A national security panel that can stop mergers that could harm U.S. security has begun looking at Singapore-based chipmaker Broadcom’s plan to take over rival Qualcomm, according to three sources familiar with the matter.
CFIUS, an opaque inter-agency panel, has been in touch with at least one of the companies in the proposed merger, one source said, and met last month to discuss the potential merger of the two big semiconductor companies, according to two sources familiar with the matter.
Senator John Cornyn, the No. 2 Republican in the Senate, urged Treasury Secretary Steven Mnuchin on Monday to have the Committee on Foreign Investment in the United States, or CFIUS, officially review the proposed transaction before a key shareholder vote expected on March 6, according to a letter seen by Reuters.
The pre-deal discussions by CFIUS — which are extremely rare — suggest Broadcom’s plans to move its headquarters to the United States before it completes its proposed purchase of Qualcomm may not be enough to sidestep a national security review that could threaten the deal.
Part of the CFIUS’ current concern, which is echoed in Cornyn’s letter, could lie in the fact that Broadcom has failed to strike a deal with Qualcomm and has resorted to what is essentially a hostile takeover by putting forward a slate of six Broadcom nominees for Qualcomm’s 11-member board.
If the six are elected on March 6, the vote would give control of Qualcomm to Broadcom’s nominees. That would happen before a CFIUS review or antitrust review is complete.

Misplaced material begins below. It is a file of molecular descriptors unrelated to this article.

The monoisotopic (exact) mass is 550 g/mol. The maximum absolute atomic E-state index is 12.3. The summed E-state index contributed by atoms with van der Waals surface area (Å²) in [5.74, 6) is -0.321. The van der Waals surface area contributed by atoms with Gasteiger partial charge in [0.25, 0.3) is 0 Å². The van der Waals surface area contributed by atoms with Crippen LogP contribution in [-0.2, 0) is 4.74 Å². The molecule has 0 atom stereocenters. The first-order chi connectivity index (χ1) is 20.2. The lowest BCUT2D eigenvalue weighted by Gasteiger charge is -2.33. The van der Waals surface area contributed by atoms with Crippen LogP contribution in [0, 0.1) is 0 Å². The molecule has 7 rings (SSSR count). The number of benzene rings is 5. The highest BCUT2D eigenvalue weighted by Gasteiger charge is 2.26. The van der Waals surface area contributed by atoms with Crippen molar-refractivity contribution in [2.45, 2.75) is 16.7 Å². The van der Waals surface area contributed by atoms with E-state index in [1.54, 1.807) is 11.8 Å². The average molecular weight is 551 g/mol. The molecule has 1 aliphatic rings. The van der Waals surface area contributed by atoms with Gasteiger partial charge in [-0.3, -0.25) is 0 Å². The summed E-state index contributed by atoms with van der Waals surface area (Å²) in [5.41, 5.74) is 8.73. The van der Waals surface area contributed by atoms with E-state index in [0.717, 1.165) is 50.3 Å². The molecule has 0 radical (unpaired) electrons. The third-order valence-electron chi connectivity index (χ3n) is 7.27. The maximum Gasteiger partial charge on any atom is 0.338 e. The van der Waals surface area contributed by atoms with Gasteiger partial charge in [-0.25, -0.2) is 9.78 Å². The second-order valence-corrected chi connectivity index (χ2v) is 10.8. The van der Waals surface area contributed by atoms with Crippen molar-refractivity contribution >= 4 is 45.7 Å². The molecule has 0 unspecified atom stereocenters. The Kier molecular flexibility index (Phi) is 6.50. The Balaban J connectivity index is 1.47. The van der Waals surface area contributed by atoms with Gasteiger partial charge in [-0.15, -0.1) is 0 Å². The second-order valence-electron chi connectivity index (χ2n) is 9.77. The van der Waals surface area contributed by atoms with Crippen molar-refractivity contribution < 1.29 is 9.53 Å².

“I urge CFIUS to promptly review Broadcom’s proposed acquisition of control of Qualcomm’s board, and to act prior to the March 6 Qualcomm meeting to address any national security concerns that may be identified,” Cornyn wrote to Secretary Mnuchin, according to the letter, a copy of which was seen by Reuters.
A spokesman for CFIUS declined to comment. Representatives for Cornyn were not immediately available for comment.
A CFIUS review in itself does not mean a deal will be halted. CFIUS, under former President Barack Obama and current President Donald Trump, has soured on high tech deals, particularly involving semiconductors, or involving sensitive information about American citizens.
Microprocessor expert Linley Gwennap, of the Linley Group, noted that Qualcomm had world-leading chips in several areas.
“Qualcomm is a crown jewel of the American semiconductor industry,” he said. “I would think that CFIUS would be very protective of that. … Singapore is nominally a friendly country but it still seems dangerous for that level of technology to go overseas.”
Broadcom, which is based in Singapore, struggled to win CFIUS approval to buy Brocade Communications Systems late last year. In the end, that approval came just weeks after Broadcom CEO Hock Tan announced in an Oval Office ceremony with Trump that Broadcom would return its headquarters to the United States.
Broadcom declined to comment on the CFIUS process for this deal but reiterated that it intends to move forward with its move to the United States after receiving approval to do so, which is expected on May 6.
Lawyers who take deals to CFIUS and know how the panel thinks said that it was unusual, if not unprecedented, for a company to move to the United States to avoid CFIUS scrutiny. But they also said that the strategy could work.
“Broadcom could very well establish its position as a U.S. person,” one expert said privately to protect business relationships. “Would CFIUS want to look at it? They would want to be comfortable that Broadcom is actually a U.S. person within the meaning of the statute.”
Others cautioned that CFIUS could also look at the make-up of Broadcom’s board and who the major shareholders are as a way to determine if control of the company resides outside the United States.